World giant oil discoveries seem not to be at an end

Nov. 6, 2006
The world has continued to discover giant oil fields, says a report by the Centre for Global Energy Studies, London.

The world has continued to discover giant oil fields, says a report by the Centre for Global Energy Studies, London.

The finding torpedoes several holdings by the advocates of “peak oil”: that the industry has not been finding enough oil, has been relying on too few aging oil fields, and has not been discovering new giants.

CGES compiled figures that show 17 giant oil discoveries in the 1950s, 29 in the 1960s, 24 in the 1970s, 15 in the 1980s, and 11 in the 1990s. Four of the fields found in recent decades are supergiants, CGES points out.

Nevertheless, it reports that 20% of global oil production comes from the world’s largest 14 fields and that the large fields found in the 1990s produce only one-tenth of the oil produced by 36 giant fields discovered more than 40 years ago.

CGES counted 15 giant discoveries in the 1990s (Table 1). Four of these are in deep water off Angola, and two are onshore in Iran.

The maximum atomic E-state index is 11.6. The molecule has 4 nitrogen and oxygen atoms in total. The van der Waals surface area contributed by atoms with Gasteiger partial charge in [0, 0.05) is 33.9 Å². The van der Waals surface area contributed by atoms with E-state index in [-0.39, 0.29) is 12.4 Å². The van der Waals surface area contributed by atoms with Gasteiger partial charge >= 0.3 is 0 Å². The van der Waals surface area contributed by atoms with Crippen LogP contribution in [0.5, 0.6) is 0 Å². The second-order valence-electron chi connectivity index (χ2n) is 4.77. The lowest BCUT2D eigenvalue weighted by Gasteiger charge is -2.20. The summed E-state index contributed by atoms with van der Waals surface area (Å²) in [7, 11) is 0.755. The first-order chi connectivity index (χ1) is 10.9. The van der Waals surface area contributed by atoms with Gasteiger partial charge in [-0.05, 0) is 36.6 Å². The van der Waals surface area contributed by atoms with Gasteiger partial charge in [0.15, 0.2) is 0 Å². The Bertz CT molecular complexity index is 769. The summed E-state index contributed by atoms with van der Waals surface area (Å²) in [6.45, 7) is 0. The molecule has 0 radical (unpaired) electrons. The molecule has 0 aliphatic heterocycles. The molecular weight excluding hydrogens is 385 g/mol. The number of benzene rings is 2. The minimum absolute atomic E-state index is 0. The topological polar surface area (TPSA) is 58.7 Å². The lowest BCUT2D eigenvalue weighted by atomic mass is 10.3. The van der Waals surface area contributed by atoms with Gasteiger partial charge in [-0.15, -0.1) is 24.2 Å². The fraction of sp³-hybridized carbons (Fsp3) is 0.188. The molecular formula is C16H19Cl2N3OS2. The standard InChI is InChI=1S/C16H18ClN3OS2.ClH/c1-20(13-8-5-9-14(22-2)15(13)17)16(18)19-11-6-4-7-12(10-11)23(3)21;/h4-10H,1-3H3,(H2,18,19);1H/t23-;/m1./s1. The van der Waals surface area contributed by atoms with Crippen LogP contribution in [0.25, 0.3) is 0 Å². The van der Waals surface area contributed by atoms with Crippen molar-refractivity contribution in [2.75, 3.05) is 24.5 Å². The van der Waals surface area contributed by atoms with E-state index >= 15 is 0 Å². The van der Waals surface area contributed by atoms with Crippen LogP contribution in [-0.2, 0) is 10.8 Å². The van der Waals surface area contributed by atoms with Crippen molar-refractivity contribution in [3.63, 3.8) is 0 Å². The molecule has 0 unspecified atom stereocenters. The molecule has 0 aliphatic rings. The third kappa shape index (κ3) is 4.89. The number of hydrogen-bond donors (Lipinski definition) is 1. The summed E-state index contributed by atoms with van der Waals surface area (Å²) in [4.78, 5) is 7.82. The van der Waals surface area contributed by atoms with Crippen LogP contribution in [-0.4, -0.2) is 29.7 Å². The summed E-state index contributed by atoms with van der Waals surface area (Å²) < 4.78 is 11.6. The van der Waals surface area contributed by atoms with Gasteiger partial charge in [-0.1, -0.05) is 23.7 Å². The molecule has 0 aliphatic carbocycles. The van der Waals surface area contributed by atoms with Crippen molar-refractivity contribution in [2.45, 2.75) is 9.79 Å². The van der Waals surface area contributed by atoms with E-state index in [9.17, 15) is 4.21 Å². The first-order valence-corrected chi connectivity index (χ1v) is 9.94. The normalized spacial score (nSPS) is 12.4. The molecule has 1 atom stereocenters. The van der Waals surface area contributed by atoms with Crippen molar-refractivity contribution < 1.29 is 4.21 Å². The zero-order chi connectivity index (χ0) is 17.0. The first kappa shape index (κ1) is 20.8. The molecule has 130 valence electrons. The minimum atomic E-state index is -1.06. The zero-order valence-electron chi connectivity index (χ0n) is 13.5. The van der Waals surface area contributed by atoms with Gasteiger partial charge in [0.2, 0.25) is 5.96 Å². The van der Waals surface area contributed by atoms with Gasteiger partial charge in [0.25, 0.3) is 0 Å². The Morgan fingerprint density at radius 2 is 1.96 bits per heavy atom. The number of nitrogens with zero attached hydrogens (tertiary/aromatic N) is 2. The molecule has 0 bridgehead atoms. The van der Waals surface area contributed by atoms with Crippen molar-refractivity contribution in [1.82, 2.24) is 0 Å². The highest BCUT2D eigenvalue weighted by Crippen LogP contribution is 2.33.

Click here to enlarge image

The four relatively recent supergiant discoveries are Cantarell off Mexico, Tengiz and Kashagan in Kazakhstan, and Azadegan in Iran.

Politics and bureaucratic red tape are preventing the speedy development of Iran’s Azadegan and Darkhovin fields, CGES noted, and Kashagan, discovered in 2000, has not been developed because of quarrels over who would act as operator. With Italy’s Eni now chosen, Kashagan still isn’t scheduled to start producing until 2010.

A CGES list of large oil fields set to come on stream in 2007-20 (Table 2) excludes the emerging prospects of the Gulf of Mexico Lower Tertiary Trend (see map, OGJ, Sept. 25, 2006, p. 36). Twelve confirmed Lower Tertiary discoveries are thought to contain 3-15 billion bbl of recoverable reserves.

Click here to enlarge image

Output of 415,000 b/d at Mexico’s Ku Maloob Zaap field in the gulf is expected to climb to 800,000 b/d by 2010, partly offsetting Cantarell’s decline.

It is not correct to say that large discoveries are becoming scarce, CGES said.

Large fields discovered since 1976 are expected to have supplied 60% of the 19.5 million b/d of incremental demand in 1976-2010, it calculated.

“Another Saudi Arabian Ghawar field (over 90 billion bbl of recoverable oil) or a Kuwaiti Burgan (over 60 billion bbl) may not have been discovered, but the world has found many giant, and some mammoth, fields that add up to a massive amount of oil,” CGES said.